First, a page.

DEAR DR. FOX: Thank you very much for your sensitive and helpful response to our July 2012 letter regarding Loki, our 13-year-old mixed-breed dog. We deeply appreciate your empathy for animals and those who care for them.
The following is an excerpt from our 2012 Christmas letter to our friends and family:
"Loki, poor Loki. In addition to having Cushing's syndrome and being blind, he was diagnosed this summer with vestibular disease -- that means he is dizzy (and he's not even a blond). He has, however, developed a certain sense of decorum.
"One night while being walked by Jon (dog-sitting while we were away), Loki picked up something from the street. Jon didn't notice it until walking up our driveway. He saw that it was a sandwich, probably discarded by construction workers next door. He tried to pry it out of Loki's mouth, but the dog would not give it up. Into the house Loki marched, went to his dog dish, deposited the sandwich and then ate it. I guess that legitimized the food. Not bad for a former street dog from Brooklyn."
Thank you again for being there for our pets. -- J. and M.H., Poughkeepsie, N.Y.
DEAR J. and M.H.: I have taken the liberty of sharing your intimate account of your beloved former street dog from Brooklyn.
In spite of his infirmities, he displayed better manners than many of our own species. Thanks to your devoted care of this old dog, he was not only able to enjoy some quality of life, but also to demonstrate a degree of sensibility that helps us deepen our appreciation for other creatures who enrich our lives in countless ways.
I like to think that we are beginning to settle the score of our indebtedness after centuries of exploitation and abuse of creatures -- wild and tame -- as more people support their local animal shelters, advocate animals' rights, oppose cruel factory farms and support wildlife and habitat protection and restoration at home and abroad.
Your story of Loki reminds me of a captive kit fox who deposited morsels of food around his cage mate who had died suddenly. As with humans, saving food can be a token of affection. For Loki, perhaps not gobbling the food he found in the street but bringing it home to eat in a civilized manner was a tribute to his preferred existence under your roof.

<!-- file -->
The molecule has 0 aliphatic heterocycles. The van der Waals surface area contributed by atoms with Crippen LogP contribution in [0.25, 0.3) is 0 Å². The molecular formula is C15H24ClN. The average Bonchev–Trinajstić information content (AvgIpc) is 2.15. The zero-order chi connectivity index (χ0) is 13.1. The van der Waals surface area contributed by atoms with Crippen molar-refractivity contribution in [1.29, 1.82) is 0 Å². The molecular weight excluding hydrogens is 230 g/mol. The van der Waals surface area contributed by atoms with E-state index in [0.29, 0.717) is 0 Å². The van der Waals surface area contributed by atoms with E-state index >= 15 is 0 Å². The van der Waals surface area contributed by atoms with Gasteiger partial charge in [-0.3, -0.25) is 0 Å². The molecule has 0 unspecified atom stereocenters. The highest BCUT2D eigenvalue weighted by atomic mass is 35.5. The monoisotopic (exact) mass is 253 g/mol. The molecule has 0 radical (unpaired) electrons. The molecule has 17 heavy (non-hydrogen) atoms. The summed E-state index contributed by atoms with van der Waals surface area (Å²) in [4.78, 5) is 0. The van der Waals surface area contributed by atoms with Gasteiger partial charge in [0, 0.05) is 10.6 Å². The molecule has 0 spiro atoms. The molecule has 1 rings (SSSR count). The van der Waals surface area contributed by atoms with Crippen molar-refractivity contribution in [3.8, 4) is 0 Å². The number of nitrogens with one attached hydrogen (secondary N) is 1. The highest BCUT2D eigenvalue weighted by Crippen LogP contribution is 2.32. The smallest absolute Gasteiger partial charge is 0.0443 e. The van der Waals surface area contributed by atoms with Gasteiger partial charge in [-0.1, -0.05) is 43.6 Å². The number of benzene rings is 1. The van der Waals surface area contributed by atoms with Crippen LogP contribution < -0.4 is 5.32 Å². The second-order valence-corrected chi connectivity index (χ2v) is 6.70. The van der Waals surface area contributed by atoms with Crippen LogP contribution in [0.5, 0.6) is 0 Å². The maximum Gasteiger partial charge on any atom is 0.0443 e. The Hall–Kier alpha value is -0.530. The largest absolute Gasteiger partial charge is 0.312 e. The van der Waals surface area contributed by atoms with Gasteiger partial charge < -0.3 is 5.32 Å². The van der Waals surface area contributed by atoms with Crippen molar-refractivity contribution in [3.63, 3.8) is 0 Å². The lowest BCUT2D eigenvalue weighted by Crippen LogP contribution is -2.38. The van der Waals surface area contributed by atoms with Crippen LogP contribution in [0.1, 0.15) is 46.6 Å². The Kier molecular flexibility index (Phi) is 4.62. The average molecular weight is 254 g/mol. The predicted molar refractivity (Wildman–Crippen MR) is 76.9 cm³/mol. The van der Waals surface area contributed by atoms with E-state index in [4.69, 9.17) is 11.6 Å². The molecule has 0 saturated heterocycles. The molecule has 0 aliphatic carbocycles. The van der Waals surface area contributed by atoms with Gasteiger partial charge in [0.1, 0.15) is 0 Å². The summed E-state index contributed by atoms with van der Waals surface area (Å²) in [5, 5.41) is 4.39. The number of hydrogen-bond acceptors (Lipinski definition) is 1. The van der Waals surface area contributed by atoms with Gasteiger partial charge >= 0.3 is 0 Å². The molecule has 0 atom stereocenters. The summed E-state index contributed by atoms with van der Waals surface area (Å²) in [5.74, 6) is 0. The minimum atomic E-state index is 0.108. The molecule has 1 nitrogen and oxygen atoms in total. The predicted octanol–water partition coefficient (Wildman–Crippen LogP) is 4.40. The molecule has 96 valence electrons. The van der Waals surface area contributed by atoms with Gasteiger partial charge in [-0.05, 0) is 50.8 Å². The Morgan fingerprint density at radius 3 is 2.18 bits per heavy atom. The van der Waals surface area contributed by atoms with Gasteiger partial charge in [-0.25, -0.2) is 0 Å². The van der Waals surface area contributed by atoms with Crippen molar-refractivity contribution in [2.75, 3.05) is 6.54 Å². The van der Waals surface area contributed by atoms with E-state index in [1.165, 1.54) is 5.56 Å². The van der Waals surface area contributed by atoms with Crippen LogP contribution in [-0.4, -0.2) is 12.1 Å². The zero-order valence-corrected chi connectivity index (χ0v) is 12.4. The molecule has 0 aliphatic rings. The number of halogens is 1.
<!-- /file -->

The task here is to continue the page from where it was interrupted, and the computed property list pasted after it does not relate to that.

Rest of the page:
DEAR DR. FOX: I just lost my third dog to cancer. They were all about 10 years old. They all had a sudden onset of acute symptoms, followed closely with euthanasia after finding metastatic disease.
By the time the symptoms appear, it is usually too late for treatment. My heart is breaking for this most recent loss.
Is there any clinical way to prevent this? -- K.W., Tacoma Park, Md.
DEAR K.W.: My sympathies go out to you and all those people in your situation, where cancer is discovered in a beloved animal and it has spread so much that nothing can be done.
Part of the problem is that it is not always easy to know when an animal is in pain or not felling well. Whenever in doubt, go to the veterinarian. Also go to the veterinarian every six to nine months for a checkup when you have an animal in the "old age" category, and annually up to the end of middle age, which can be around 6 or 7 for some breeds and 9 or 10 for others.
Going in on this schedule, and not just when the animal needs shots or seems ill, can lead to early detection of cancer, which means that effective treatment would be better assured.
(Send all mail to email@example.com or to Dr. Michael Fox in care of Universal Uclick, 1130 Walnut St., Kansas City, MO 64106. The volume of mail received prohibits personal replies, but questions and comments of general interest will be discussed in future columns.
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